In the first session of the 2023 PET (Progress Educational Trust) Annual Conference – 'How Much Change Do We Want? Updating Fertility, Embryo and Surrogacy Law' – the audience was treated to a historical tour de force from Professor Peter Braude, emeritus professor of obstetrics and gynaecology at King's College London.
Professor Braude's opening presentation, entitled 'How Did We Get Here? The Story of the Statute', examined how the Human Fertilisation and Embryology (HFE) Act came into being.
Sharing the Human Fertilisation and Embryology Authority (HFEA) website's 'Timeline of the history of IVF in the UK' infographic, Professor Braude explained that starting from the birth of Louise Brown in 1978, it took 12 years for the first legislation to be enacted in 1990. This, with various updates, lasted a further 18 years before the first thoroughgoing revisions were made in 2008. He explained that the law we currently have was not designed to inhibit either research or clinical practice, and is uniquely 'both permissive and restrictive'.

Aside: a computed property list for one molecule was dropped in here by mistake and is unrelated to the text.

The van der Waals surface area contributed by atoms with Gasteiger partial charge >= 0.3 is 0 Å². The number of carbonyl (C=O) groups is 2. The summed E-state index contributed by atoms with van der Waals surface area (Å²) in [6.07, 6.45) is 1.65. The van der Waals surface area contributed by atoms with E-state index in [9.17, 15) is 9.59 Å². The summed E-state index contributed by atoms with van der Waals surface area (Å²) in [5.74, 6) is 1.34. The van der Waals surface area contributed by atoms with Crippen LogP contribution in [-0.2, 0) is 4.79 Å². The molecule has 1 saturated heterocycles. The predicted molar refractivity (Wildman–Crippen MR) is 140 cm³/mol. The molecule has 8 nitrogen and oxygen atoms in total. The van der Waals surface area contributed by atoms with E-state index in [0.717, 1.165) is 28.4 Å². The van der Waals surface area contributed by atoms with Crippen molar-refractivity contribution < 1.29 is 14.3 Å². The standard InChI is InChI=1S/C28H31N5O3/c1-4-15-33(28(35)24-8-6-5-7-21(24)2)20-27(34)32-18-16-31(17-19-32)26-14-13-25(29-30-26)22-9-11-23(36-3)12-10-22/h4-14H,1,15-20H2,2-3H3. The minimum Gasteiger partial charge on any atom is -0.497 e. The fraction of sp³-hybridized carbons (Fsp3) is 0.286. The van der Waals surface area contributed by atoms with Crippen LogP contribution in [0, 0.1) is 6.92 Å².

Now, a further 15 years later, we have another review of the Act proposed (see BioNews 1216). But the focus of Professor Braude's talk was just the progress made towards the original 1990 Act – a mere four milestones in the HFEA infographic!
The first milestone showed the birth of Louise Brown in 1978, but, asked Professor Braude, did it really start there? As he explained, the first 'human IVF' was accomplished in 1968, and the paper describing this achievement was published by Professor Sir Robert Edwards in the year of the moon landing: 1969, with the second paper following soon afterwards in 1970. He then described how criticism of IVF preceded Louise Brown's birth by many years and has continued since, as it has never been accepted by some religious groups, and especially not the Catholic Church because of the view that personhood begins at conception (now interpreted as fertilisation). Despite being awarded the Nobel Prize in 2010 (which many lobbied against), Professor Edwards was continually castigated for his work.